Jamie Smith - Nashville SC - academy director, in front of Currey Ingram Academy
Courtesy of Nashville SC

Nashville SC launch academy, plan to be "proactive" across the country to find talent

NEW YORK — About 12 miles outside of Nashville's city center, construction on the future of Nashville SC is nearing completion.

The club has been working on the site that will house their academy, co-locating with the prestigious Currey Ingram Academy in Brentwood, Tennessee. On Monday, Nashville SC announced the official launch of the academy, naming Jamie Smith as their first academy director. 

Nashville's academy will play their first matches as the Under-12 side competes in Generation adidas Cup over Thanksgiving weekend, while their U-13, U-14 and U-15 teams will kick off in the 2020/21 season.

“I don’t think anybody, including ownership, would imagine anything better than, however many years down the line, a kid from Tennessee pulling on a Nashville SC shirt," CEO Ian Ayre told MLSsoccer.com while in New York City to attend the Expansion Priority Draft at the AT&T MLS Studios in midtown Manhattan. 

"That has to be a dream. Supporters always love a local guy. That has to be one of our core objectives. If we can achieve that, and we absolutely believe we will, we’ll absolutely hit the jackpot. It feels right when you’re trying to build something so community-based, so uniquely Nashville, having someone pull the jersey on from the city would be awesome.”

Jamie Smith played under Nashville SC head coach Gary Smith with the Colorado Rapids, where the pair won MLS Cup in 2010. He had previously been the academy director for FC Delco in Pennsylvania. 

"I am thrilled to have the opportunity to launch the Nashville SC Academy and look forward to working with the youth of the region, along with the established clubs and their directors to create a clear path to the professional ranks right in our home state,” said Smith in a club release. “The philosophy of our academy is to prepare players for the professional level – making sure the individual player can adapt to the different situations in the game of soccer. We want to create an environment where the players are getting the education on and off the pitch that is required to succeed as a top professional soccer player."

Jacobs notes that the club will likely have a "slower roll" with their academy, similar to NYCFC and LAFC, in starting with younger teams. 

“Every market is different," GM Mike Jacobs said. "When you look at the most fertile markets in the country in regards to youth soccer in the country – New York, Southern California, North Texas – we’re a different market in the state of Tennessee. We have to do things differently. The facilities we’ll have will be like no other market, situated on a campus as majestic as it is, as well as the academic components.”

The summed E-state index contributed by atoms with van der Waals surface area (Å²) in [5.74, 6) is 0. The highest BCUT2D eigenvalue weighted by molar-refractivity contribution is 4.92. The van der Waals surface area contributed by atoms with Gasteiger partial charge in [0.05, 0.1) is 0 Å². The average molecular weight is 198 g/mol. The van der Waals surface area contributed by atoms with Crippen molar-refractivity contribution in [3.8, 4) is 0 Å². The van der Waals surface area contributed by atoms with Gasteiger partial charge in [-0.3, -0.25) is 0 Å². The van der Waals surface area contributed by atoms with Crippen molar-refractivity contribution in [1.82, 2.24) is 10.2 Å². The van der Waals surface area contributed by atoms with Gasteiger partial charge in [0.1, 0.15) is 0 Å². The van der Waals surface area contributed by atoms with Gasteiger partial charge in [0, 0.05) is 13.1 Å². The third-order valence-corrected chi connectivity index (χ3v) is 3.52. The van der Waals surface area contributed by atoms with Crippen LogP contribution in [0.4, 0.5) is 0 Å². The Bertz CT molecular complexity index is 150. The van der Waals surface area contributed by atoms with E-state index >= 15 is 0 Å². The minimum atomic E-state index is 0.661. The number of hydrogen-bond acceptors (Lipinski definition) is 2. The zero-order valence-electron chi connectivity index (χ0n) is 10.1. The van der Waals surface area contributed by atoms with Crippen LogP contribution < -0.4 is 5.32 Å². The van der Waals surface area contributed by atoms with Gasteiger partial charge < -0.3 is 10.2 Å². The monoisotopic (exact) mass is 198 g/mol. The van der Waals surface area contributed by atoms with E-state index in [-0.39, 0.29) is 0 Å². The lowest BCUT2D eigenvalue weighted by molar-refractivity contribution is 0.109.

LAFC have yet to graduate an academy product into the first team, while NYCFC got their first taste of Homegrown success in the first team this year, with James Sands playing a significant role for Dome Torrent's first-place club. 

“You can look historically to see what states and cities populate players to Major League Soccer," Jacobs said. "A challenge we have is try to accelerate that process in the state of Tennessee. For us, being able to identify good players in our own territory before we start scouting outside of our territory.

"You’re going to see a very active and proactive approach from our academy staff to try and identify players in Tennessee, but also you’ll see markets similar to ourselves like Seattle who have done so well with the academy, our ability to recruit players outside of our own markets," Jacobs continued. "You’ll see us like Seattle, like Sporting KC, like Philadelphia — a very dogged approach in trying to identify top players not just in our territory, but outside as well.” 

Though they won't see the fruits of their labor with the MLS squad for some time, the formation of the academy means that Homegrown talent representing the club is one step closer. 

“It’s crucial in a league where you have a salary cap, all these little twists and turns of how you acquire and develop players, being able to develop your own has a massive advantage financially," Ayre said. "It has a massive advance in terms of the quality you can put on the field.”

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